Michigan harmonica legend Peter ‘Madcat’ Ruth has long graced stages with his instrumental prowess. Today, he reveals the albums that forever altered his life.
EDITOR’S NOTE: All musicians can trace their inspiration to key recordings that captivated them and influenced their careers. Writer Ross Boissoneau today showcases recordings that changed the world for Ann Arbor harmonica icon Peter “Madcat” Ruth. Scroll down for a Spotify playlist of his picks as well as tracks of his own.
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Peter “Madcat” Ruth has been playing the harmonica for more than five decades, though it wasn’t his first instrument.
“I still play guitar, but in every band I was in there was a better guitar player,” he says with a laugh. “I’m very competent. But I only do it solo with guitar and harmonica.”
That’s because he’s become known worldwide for his harmonica playing in virtually all styles. He first came to prominence with Chris Brubeck’s band New Heavenly Blue, then joined Chris’ brother Darius’ band, the Darius Brubeck Ensemble. That became Dave Brubeck’s backup band, and he toured with that group for five years in the ’70s.
Since then, the Ann Arbor resident has played with blues, rock and funk bands, symphonies, and in radio and television advertisements. He still plays with Chris Brubeck’s Triple Play and the world/improvisational C.A.R.Ma Quartet. His harmonica playing can be heard on more than 100 recordings and instructional DVDs.
On April 19, The C.A.R.Ma Quartet plays a Ukraine Relief Benefit at The Ark, the same venue where Ruth will join Luke Winslow-King and Roberto Luti for a performance on June 10. He also teaches harmonica classes for the Wheatland Music Organization.
1. Junior Wells’ Chicago Blues Band, “Hoodoo Man Blues” (1965)– About 1965, I bought “Hoodoo Man Blues” by Junior Wells. That knocked my socks off. Junior and Buddy Guy. I played it over and over and over. I’d already been listening to some other blues, mostly acoustic/folk blues, Sonny Terry and Brownie McGhee. When I heard Sonny I said, “Oh my god, I have to do that.” The first three years (of playing harmonica) I only listened to Sonny. Then I got this. Junior Wells was so different, so modern. I loved the sound of the amplified harmonica. After that I started listening to Little Walter, Big Walter Horton, James Cotton, Paul Butterfield.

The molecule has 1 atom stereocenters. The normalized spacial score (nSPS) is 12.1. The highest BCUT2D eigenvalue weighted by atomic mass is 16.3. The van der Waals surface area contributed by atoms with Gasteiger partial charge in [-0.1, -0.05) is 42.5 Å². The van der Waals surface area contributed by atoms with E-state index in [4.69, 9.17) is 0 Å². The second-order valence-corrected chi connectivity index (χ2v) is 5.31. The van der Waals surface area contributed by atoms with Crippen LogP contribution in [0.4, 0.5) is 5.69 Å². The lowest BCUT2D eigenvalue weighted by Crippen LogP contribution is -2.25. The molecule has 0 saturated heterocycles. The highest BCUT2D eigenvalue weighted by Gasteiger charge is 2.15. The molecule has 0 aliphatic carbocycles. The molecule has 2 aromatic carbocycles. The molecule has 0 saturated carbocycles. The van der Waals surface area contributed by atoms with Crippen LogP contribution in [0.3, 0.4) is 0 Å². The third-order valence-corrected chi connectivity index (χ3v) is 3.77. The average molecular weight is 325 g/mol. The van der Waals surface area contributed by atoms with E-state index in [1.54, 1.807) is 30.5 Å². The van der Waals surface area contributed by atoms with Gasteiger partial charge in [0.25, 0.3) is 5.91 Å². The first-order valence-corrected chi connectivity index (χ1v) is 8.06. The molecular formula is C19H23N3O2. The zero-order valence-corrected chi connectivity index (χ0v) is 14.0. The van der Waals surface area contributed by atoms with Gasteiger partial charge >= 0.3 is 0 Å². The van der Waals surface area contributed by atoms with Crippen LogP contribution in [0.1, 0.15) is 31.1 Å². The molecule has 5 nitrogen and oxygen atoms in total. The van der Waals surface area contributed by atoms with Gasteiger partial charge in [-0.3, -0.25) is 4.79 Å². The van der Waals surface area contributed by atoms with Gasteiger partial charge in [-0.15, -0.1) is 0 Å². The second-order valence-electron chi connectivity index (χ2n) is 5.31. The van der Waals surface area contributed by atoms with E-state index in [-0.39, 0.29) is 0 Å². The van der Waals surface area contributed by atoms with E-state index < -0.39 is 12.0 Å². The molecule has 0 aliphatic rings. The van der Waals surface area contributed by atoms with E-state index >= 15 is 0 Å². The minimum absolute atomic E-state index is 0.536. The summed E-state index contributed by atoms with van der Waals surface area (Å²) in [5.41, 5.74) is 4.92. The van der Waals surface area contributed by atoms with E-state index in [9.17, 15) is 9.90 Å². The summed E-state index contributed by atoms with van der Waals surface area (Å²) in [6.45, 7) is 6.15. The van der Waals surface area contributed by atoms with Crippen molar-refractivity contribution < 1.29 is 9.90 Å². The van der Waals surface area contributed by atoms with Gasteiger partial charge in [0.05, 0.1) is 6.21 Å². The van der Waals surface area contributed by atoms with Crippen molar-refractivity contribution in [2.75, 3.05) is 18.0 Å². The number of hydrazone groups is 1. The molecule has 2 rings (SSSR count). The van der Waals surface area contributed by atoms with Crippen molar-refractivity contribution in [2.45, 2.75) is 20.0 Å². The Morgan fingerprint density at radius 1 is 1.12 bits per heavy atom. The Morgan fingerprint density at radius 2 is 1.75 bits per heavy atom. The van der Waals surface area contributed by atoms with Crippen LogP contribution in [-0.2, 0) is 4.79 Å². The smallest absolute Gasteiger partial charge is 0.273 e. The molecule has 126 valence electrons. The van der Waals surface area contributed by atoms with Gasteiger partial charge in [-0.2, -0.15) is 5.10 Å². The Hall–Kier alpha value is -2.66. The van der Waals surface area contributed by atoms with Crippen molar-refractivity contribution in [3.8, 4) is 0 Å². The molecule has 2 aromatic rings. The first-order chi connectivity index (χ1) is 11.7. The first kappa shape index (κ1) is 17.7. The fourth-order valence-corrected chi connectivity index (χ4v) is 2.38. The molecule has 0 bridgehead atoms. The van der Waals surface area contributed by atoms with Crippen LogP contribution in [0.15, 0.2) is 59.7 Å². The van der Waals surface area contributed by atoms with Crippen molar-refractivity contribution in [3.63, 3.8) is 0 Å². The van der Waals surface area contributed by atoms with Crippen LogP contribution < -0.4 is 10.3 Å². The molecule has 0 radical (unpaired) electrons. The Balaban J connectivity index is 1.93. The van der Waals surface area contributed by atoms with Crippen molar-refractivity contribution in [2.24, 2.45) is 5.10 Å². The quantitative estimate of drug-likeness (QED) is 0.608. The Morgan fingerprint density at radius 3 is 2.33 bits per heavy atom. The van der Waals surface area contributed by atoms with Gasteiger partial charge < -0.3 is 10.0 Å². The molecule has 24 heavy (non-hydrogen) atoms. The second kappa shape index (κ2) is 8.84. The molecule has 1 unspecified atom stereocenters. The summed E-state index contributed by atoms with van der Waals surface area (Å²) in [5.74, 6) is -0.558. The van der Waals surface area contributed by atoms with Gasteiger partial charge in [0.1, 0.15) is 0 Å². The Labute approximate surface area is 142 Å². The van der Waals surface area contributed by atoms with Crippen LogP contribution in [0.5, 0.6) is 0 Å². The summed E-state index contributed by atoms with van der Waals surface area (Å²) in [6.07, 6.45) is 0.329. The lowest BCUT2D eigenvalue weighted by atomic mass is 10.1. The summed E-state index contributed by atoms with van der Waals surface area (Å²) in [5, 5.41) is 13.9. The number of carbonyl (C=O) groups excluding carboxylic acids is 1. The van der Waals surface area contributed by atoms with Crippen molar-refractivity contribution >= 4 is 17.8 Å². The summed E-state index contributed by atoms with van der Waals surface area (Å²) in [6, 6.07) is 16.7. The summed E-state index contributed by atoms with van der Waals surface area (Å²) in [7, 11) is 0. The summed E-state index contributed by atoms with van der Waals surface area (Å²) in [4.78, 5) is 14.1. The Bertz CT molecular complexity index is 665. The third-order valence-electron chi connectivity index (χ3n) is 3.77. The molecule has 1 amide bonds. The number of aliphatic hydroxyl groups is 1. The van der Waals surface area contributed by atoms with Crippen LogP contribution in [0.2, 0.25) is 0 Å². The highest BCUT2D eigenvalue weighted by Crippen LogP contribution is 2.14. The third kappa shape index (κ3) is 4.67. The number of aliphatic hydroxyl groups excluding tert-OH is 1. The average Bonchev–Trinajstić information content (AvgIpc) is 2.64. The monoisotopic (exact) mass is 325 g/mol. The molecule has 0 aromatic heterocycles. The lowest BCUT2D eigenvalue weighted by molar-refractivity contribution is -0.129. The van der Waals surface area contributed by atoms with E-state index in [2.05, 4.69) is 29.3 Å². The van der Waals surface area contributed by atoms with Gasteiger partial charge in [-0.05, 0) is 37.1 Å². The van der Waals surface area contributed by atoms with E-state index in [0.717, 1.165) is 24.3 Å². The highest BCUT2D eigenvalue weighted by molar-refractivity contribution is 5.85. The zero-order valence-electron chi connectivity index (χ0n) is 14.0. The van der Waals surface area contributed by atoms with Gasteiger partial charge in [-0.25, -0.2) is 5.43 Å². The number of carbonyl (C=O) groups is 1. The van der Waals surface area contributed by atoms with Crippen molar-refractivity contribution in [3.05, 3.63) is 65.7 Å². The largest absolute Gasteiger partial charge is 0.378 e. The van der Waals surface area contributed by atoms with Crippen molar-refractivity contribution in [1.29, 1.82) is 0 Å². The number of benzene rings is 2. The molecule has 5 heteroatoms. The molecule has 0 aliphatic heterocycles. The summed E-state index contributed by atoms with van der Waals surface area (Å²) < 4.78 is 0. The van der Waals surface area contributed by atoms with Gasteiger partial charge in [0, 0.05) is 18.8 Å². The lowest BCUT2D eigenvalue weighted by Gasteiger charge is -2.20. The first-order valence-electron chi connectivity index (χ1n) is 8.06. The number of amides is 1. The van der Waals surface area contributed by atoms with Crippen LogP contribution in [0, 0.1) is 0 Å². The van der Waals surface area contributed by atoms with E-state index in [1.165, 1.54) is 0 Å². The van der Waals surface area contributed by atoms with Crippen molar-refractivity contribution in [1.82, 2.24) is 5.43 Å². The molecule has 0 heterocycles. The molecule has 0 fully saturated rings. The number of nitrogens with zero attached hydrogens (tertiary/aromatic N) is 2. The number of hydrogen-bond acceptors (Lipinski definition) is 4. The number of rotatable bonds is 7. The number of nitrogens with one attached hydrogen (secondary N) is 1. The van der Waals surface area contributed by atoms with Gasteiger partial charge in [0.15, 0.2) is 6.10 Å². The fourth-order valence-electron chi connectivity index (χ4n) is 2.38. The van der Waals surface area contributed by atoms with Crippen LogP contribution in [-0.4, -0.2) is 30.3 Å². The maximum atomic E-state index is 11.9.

Listen: “Snatch It Back and Hold It”
2. Charlie McCoy, “The Real McCoy” (1968) – Then I got “The Real McCoy” by Charlie McCoy. He was a Nashville session player. It was another mind-blowing experience. I was only listening to electric or acoustic blues. His approach was very different. Clearer in a way. Chicago blues was known for its gritty sound. Charlie’s was clean lines, linear, controlled, precise. It was a great learning experience of how to play in different contexts. During the ’60s, ’70s, ’80s there was a lot (of harmonica) in country music. It was all Charlie. I was fortunate to get to know him.
Listen: “The Real McCoy”
3. Jimi Hendrix, “Electric Ladyland” (1968) – He was a huge influence as well. He was based in the blues, but took it to a different place. It was electric, wild distortion. I still played/play guitar. He was such an amazing player, and he wrote those great songs. I wasn’t trying to play guitar like him, I was trying to play harmonica.
Listen: “All Along the Watchtower”
Currently Loving: Music from the ’20s, ’30s to ’40s – For my own enjoyment it’s almost always something from the ’20s or ’30s. I love Jimmy Rogers. From the ’40s to later to Hank Williams. All the old guys, Gus Cannon’s Jug Stompers. It’s like it you trace things back, “What did that person listen to?” They were really influential. They set the template for all the musicians who followed. Henry Thomas: He influenced people like Taj Mahal, and I love Taj Mahal. He played guitar and blues pan pipes in a rack.
Listen: Charlie Poole, “Milwaukee Blues”
ALBUMS THAT CHANGED THE WORLD: Peter Madcat Ruth’s Playlist on Spotify
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